Anyone have any experience of renting to "Section 8" recipients

So I’m thinking of moving out of the home I purchased in the East San Francisco bay area, currently looking at the various options w.r.t. renting versus selling.

I talked to a property manager today about my options for renting out my place. He made convincing case for renting it out to “Section 8” tenants. But I am not convinced, having heard to many horror stories about such things.

Has anyone rented to “Section 8” tenants in the past ? What was your experience like ?

You always get your rent, which is in itself pretty sweet. Screen the tenants just like you normally would- not all section 8 folks are lowlifes or anything at all like the stereotype might be, but- just like regular tenants- if you don’t thoroughly screen, you might end up with your property being messed up.

You shouldn’t have to worry about evicting them for not paying. That alone saves you from rebuilding a new house after they leave. They would shit and piss all over the house before they leave, pull the copper, hammer holes in the wall, bust out all the windows, and much more. They can get creative too… It’s not all of them though. Some are very grateful to have made it past the waiting list and would hate to get back on it.

In some states, it’s very difficult to evict a Section 8 tenant. Since you’re guaranteed your rent on time, you have to have some other reason for eviction, and other things can be hard to prove. For this reason, IME, you have to screen Section 8 tenants a little more carefully. We’ve always made sure to talk to at least two previous landlords, in addition to the screening we usually do.

Now that sucks, but still I believe people have to be happy to even get a section 8 house. I heard the waiting time was 10 yrs here. Having to wait 10 years should filter out a lot of weeds. I’m not sure if that is the same for everywhere though.

Yes, it does suck. And we’ve had plenty of Section 8 tenants over the years that were very good tenants, and plenty of tenants that sucked that weren’t Section 8, and everything in between.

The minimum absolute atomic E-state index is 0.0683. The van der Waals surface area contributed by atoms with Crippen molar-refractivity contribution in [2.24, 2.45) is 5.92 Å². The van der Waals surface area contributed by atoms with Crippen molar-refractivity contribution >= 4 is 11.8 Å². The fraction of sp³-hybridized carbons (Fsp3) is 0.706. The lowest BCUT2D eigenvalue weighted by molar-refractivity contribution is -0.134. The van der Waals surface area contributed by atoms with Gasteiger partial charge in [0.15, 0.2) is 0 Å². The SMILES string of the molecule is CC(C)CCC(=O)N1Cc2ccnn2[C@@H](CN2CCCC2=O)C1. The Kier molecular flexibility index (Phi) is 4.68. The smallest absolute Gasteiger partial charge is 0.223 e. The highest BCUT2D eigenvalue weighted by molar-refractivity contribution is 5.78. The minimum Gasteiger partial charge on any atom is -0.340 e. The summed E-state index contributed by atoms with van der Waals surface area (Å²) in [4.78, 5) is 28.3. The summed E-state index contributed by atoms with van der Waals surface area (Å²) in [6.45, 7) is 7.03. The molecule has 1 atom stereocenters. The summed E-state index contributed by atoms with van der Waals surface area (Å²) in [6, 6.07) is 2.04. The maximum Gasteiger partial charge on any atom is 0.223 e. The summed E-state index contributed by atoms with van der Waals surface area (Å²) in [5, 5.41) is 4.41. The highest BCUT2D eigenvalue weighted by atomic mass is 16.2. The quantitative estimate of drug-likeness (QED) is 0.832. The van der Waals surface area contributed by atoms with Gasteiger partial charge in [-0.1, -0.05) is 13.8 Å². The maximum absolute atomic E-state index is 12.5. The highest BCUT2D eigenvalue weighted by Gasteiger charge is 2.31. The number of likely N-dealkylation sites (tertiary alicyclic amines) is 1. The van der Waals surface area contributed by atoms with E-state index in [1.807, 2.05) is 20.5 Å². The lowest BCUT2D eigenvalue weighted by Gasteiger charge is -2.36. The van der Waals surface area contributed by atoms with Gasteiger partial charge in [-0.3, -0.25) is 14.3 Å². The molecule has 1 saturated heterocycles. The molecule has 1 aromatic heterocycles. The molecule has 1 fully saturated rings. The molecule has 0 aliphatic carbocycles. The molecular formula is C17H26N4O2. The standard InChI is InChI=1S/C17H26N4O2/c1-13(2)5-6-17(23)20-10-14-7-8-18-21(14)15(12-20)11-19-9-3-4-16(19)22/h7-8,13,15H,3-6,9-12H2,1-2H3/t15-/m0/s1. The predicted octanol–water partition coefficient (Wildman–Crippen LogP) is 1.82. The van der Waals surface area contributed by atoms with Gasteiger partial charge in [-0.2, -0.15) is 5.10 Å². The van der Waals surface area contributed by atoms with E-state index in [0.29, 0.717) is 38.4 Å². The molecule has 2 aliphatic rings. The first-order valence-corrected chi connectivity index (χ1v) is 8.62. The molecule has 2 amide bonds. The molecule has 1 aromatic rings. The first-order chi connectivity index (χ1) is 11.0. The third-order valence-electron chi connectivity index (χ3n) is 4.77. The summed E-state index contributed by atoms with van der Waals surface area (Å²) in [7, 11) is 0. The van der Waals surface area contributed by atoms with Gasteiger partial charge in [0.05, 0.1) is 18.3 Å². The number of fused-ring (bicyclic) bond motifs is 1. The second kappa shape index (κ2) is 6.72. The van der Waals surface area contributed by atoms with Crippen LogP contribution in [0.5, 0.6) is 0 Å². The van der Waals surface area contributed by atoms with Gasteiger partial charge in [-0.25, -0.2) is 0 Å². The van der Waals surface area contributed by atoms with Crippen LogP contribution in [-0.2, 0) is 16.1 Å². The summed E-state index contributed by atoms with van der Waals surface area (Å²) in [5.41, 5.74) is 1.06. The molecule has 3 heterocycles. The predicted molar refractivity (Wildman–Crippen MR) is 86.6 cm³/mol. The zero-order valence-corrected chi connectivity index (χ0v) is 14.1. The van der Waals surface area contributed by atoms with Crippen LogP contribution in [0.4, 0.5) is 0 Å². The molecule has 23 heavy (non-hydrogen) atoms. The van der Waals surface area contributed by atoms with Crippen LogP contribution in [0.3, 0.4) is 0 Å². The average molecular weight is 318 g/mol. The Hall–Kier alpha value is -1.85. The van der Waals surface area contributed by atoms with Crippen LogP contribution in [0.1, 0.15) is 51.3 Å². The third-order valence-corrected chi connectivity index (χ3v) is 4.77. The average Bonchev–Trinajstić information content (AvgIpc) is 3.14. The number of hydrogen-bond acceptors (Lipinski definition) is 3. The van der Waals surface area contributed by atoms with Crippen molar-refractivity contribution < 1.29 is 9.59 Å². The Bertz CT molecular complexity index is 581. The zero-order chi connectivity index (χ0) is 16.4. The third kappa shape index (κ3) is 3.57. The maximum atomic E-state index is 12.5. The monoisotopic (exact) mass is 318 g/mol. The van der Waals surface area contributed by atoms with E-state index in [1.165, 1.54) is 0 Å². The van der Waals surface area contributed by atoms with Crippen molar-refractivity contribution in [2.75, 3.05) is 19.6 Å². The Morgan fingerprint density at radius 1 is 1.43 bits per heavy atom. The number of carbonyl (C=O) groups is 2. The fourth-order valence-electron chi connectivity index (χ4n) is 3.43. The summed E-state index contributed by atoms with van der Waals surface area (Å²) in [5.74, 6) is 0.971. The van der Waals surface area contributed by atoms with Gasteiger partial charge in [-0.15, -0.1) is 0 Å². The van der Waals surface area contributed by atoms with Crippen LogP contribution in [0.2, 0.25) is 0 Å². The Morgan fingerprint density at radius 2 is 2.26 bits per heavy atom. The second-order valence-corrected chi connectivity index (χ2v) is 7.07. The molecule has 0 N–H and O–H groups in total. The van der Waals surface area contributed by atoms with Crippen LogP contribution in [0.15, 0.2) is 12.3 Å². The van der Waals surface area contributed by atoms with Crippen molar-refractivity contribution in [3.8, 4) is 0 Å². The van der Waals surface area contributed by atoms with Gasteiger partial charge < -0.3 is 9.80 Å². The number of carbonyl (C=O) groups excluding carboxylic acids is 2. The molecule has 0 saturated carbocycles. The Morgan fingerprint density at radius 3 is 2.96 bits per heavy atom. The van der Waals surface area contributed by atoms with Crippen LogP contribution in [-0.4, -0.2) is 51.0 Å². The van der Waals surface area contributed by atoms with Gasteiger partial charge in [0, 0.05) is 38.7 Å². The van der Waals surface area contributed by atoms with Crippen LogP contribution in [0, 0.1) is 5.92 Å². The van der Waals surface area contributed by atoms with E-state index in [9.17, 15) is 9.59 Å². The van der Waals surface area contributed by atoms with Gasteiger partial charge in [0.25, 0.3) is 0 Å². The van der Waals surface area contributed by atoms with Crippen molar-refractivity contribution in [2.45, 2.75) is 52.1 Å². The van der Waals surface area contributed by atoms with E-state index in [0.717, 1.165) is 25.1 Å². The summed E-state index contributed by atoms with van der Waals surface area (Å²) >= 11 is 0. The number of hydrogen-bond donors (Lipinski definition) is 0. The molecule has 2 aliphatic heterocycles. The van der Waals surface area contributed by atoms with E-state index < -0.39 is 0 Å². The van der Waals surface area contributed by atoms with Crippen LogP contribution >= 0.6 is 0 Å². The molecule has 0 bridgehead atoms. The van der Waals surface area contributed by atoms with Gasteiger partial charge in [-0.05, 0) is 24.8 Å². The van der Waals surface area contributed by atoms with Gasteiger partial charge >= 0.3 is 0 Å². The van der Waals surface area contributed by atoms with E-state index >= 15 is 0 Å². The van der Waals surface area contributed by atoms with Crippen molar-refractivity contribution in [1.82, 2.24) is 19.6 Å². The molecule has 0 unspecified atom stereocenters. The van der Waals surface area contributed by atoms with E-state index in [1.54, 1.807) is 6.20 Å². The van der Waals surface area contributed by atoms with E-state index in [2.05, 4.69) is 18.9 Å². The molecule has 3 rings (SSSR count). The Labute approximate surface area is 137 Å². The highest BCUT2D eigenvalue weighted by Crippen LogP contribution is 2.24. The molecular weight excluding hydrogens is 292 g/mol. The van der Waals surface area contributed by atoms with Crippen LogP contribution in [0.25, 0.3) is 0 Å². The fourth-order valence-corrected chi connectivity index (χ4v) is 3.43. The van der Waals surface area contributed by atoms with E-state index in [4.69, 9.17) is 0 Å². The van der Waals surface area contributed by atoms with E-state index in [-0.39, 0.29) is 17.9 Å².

Another problem with renting to Section 8 tenants (at least in my area) is that Section 8 may disagree with me about what an apartment is worth. If I have a unit available that I’m trying to rent for $450.00/mo and a Section 8 inspector comes in and says “We’ll allow $375.00/mo for this unit”, then I have to decide: do I take the $75.00/mo hit in cash flow in an effort to guarantee that I’ll get paid on time? Or do I tell the inspector that the $450.00 is ‘firm’ and non-negotiable, so I’ll wait for a self-pay tenant?

Years ago, in Baltimore, it used to be that if a unit rented for $450.00 (to stick with my above example), and HUD would only pay $375.00, the prospective tenant could still contract with us, agreeing to self-pay the balance. I understand such deals still take place, but they are not sanctioned by HUD any longer. In fact, they are very much discouraged. Even if there was a $75.00 difference, and the prospective tenant said to me “Yeah, I know it’s not as much as you want, and I can’t afford to pay more, but if you rent to me, I’ll keep all the grass mowed, the building trim painted, the front porch area cleaned up”, etc. HUD really discourages this.

Other posters made similar comments. But it isn’t so clear to me, for two reasons:[ul]